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 JUDICIAL REVOLT and AQUINO’S MISPRIORITIES

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PostSubject: JUDICIAL REVOLT and AQUINO’S MISPRIORITIES   Fri Sep 24, 2010 10:21 pm



The judges’ threat to stage a “revolt” and resign is not just a reaction
to poor priorities set in the national budget. It is indicative of
dissatisfaction that has started to build up against a wavering and
compromising presidential leadership and at slim prospects of seeing
reform being undertaken under Aquino III.

By the Policy Study, Publication, and Advocacy
Center for People Empowerment in Governance (CenPEG)
September 16,, 2010

The threat of a judicial revolt against the administration’s failure to
earmark a decent budget for the judiciary unveils a creeping
dissatisfaction from several sectors in the country today. This
dissatisfaction springs not only from a lack of administrative response to
age-old problems besetting state institutions of which the judiciary is
just one but also the widening gap between promises made by Benigno S.
Aquino III and the actions – or blunders - that have been done since he
became the nation’s 15th President 78 days ago.

Campaigning for the presidency before the May 10 elections, Aquino III
promised to double the budget of the judiciary “to enable it to pursue its
own reform program and deliver justice for all.” He also vowed to reduce
the vacancy of the courts and the prosecution to single digit figures; and
to reduce the average length of a case in court “through improvements in
the prosecution service and the public defenders.”

The proposed Php1.645 trillion national budget submitted to Congress for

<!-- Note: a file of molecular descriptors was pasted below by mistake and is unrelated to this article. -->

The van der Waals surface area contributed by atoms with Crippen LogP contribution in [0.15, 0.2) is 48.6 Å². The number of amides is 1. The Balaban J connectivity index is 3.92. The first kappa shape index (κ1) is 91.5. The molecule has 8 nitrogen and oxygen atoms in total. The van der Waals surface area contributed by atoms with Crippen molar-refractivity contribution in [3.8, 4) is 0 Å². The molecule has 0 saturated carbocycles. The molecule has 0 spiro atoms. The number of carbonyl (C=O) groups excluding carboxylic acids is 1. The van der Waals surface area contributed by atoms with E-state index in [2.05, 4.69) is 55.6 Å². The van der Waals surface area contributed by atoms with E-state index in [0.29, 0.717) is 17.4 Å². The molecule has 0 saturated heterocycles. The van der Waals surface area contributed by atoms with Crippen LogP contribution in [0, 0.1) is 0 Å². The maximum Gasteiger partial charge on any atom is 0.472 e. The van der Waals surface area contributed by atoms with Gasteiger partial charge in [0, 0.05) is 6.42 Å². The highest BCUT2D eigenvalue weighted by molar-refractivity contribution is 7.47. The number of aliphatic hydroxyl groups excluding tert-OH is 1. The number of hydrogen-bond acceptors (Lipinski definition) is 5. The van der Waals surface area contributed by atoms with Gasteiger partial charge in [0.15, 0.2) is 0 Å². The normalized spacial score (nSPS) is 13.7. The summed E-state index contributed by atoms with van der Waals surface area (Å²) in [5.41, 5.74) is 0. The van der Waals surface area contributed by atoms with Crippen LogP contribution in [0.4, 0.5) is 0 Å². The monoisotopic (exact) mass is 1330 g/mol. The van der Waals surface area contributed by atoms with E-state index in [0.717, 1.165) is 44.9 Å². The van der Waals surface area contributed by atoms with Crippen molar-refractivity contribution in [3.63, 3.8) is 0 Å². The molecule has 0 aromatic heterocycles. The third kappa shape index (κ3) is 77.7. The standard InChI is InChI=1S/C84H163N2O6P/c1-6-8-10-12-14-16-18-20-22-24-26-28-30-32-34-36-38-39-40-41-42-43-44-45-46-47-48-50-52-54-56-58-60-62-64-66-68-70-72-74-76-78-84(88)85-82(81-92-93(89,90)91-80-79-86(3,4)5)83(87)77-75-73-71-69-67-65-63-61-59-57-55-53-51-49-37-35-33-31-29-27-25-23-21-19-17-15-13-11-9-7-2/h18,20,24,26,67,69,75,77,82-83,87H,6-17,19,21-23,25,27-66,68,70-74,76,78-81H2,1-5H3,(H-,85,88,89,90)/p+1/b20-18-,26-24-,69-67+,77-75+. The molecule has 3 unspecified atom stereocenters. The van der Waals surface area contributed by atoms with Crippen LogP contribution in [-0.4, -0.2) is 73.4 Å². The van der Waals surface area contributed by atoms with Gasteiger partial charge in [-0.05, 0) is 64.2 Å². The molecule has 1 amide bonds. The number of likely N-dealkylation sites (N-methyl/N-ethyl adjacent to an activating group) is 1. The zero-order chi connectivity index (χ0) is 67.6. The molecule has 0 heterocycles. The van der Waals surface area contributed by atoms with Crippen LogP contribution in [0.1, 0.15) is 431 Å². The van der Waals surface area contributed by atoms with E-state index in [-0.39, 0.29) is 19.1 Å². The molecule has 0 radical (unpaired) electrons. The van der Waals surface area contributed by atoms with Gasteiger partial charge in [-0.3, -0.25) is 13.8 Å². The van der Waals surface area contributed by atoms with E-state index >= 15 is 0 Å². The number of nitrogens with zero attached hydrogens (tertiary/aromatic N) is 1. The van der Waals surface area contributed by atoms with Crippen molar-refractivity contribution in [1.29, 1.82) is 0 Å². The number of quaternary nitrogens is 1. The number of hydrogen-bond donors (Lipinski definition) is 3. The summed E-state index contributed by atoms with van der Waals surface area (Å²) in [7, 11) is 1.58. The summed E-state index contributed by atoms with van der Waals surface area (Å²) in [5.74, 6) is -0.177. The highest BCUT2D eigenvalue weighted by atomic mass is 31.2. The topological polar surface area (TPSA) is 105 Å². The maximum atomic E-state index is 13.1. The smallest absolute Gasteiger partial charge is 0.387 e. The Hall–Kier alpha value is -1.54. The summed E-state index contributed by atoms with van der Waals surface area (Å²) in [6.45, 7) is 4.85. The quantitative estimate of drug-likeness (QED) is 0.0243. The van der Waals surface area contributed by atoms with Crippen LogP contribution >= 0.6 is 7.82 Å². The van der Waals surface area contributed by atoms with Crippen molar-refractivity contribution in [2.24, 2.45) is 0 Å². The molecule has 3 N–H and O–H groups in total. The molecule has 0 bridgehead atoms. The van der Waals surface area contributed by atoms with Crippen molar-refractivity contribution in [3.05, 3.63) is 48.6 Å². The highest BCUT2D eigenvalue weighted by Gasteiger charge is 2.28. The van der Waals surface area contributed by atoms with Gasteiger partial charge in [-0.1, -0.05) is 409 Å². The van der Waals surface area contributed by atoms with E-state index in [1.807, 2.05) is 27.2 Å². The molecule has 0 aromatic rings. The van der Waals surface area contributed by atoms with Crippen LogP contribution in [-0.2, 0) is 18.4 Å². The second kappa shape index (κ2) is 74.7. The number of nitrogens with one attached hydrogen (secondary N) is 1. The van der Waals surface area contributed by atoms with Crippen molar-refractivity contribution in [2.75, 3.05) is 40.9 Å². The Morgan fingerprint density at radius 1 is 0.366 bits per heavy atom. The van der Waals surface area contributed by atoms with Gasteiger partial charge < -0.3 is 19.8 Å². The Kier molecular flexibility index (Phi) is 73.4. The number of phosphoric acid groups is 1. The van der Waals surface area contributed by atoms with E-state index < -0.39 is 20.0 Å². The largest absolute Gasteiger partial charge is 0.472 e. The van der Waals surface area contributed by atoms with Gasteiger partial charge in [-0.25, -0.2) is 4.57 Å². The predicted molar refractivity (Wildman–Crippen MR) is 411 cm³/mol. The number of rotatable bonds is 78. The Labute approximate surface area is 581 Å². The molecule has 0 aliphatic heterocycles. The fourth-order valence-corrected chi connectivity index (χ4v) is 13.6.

enactment on August 25, however, allocates only Php14.1 billion for the
judiciary or way below the Php27-bn budget the judiciary is asking for
next year. The new judiciary fund is just Php1 billion higher than its
current budget of Php13.3 billion which Aquino III had promised to double.

Conversely, Aquino III’s “reform budget” allocates Php 24.8 billion for
the Priority Development Assistance Fund (PDAF or pork barrel) - an
increase by Php13.9 billion or 129 percent from the current allotment.
Funding for the armed forces will increase by 17.9 percent and the
controversial debt servicing by 29.2 percent. The budget for the
Department of Social Welfare and Development (DSWD) will increase by a
whopping 122.7 percent to Php34.3 billion. Comparatively, the allocation
for the judiciary is less than 1 percent of the total budget while that of
the unproductive PDAF is nearly 2 percent; armed forces, 4.7 percent, debt
servicing, 22.6 percent, and DSWD, 34.1 percent.

An independent branch

Bemoaning their meager fund, a number of judges said that the budget as
originally proposed by the judiciary should have been given due course it
being an independent and co-equal branch of government. A walkout is being
mulled in protest while a few have vented their ire through the media
threatening to resign and going back to private practice.

If there is any institution that needs priority attention in terms of
resource allocation, one of these is the judiciary – it is, to say the
least, undermanned, under-funded, and underdeveloped. About 23 percent of
magistrate posts are vacant while salary increases for 2,300 justices and
judges have not been released for the last three years. Courts remain
clogged: about 600,000 cases remain pending nationwide, 6,000 of these
with the Supreme Court (SC). Court facilities especially at the local
level are ill-equipped and dilapidated.

The string budget also poses a setback to special courts created in 2007
to try cases of politically-motivated extra-judicial killings.

One of the principles underlining Aquino III’s “reform budget” “is
transparency and accountability to make government productive.” Clearly,
the paltry allocation for the judiciary makes this objective a sham. More
than this, the system of allotments governing the proposed budget betrays
a particular bias and a retreat from the commitments made by the President
especially his centerpiece anti-corruption program.

As noted by the economic think tank Ibon Foundation, Aquino III’s “reform